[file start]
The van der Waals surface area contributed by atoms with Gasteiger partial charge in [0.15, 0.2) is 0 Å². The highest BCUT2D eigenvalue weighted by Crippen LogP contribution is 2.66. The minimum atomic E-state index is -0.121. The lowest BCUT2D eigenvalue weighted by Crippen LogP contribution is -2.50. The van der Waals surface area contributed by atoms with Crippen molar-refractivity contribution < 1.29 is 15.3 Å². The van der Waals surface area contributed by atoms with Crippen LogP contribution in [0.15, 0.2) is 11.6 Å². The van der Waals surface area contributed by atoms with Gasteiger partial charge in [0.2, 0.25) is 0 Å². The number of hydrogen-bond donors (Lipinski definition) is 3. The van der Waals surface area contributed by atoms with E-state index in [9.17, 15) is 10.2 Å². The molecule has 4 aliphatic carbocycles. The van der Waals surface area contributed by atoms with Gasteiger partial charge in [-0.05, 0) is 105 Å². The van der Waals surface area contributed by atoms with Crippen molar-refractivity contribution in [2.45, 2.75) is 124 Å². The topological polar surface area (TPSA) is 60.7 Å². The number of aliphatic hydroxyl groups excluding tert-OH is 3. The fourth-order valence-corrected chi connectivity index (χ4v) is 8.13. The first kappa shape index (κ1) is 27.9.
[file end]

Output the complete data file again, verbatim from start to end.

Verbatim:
The van der Waals surface area contributed by atoms with Gasteiger partial charge in [0.15, 0.2) is 0 Å². The highest BCUT2D eigenvalue weighted by Crippen LogP contribution is 2.66. The minimum atomic E-state index is -0.121. The lowest BCUT2D eigenvalue weighted by Crippen LogP contribution is -2.50. The van der Waals surface area contributed by atoms with Crippen molar-refractivity contribution < 1.29 is 15.3 Å². The van der Waals surface area contributed by atoms with Crippen LogP contribution in [0.15, 0.2) is 11.6 Å². The van der Waals surface area contributed by atoms with Gasteiger partial charge in [0.2, 0.25) is 0 Å². The number of hydrogen-bond donors (Lipinski definition) is 3. The van der Waals surface area contributed by atoms with E-state index in [9.17, 15) is 10.2 Å². The molecule has 4 aliphatic carbocycles. The van der Waals surface area contributed by atoms with Gasteiger partial charge in [-0.05, 0) is 105 Å². The van der Waals surface area contributed by atoms with Crippen molar-refractivity contribution in [2.45, 2.75) is 124 Å². The topological polar surface area (TPSA) is 60.7 Å². The number of aliphatic hydroxyl groups excluding tert-OH is 3. The fourth-order valence-corrected chi connectivity index (χ4v) is 8.13. The first kappa shape index (κ1) is 27.9.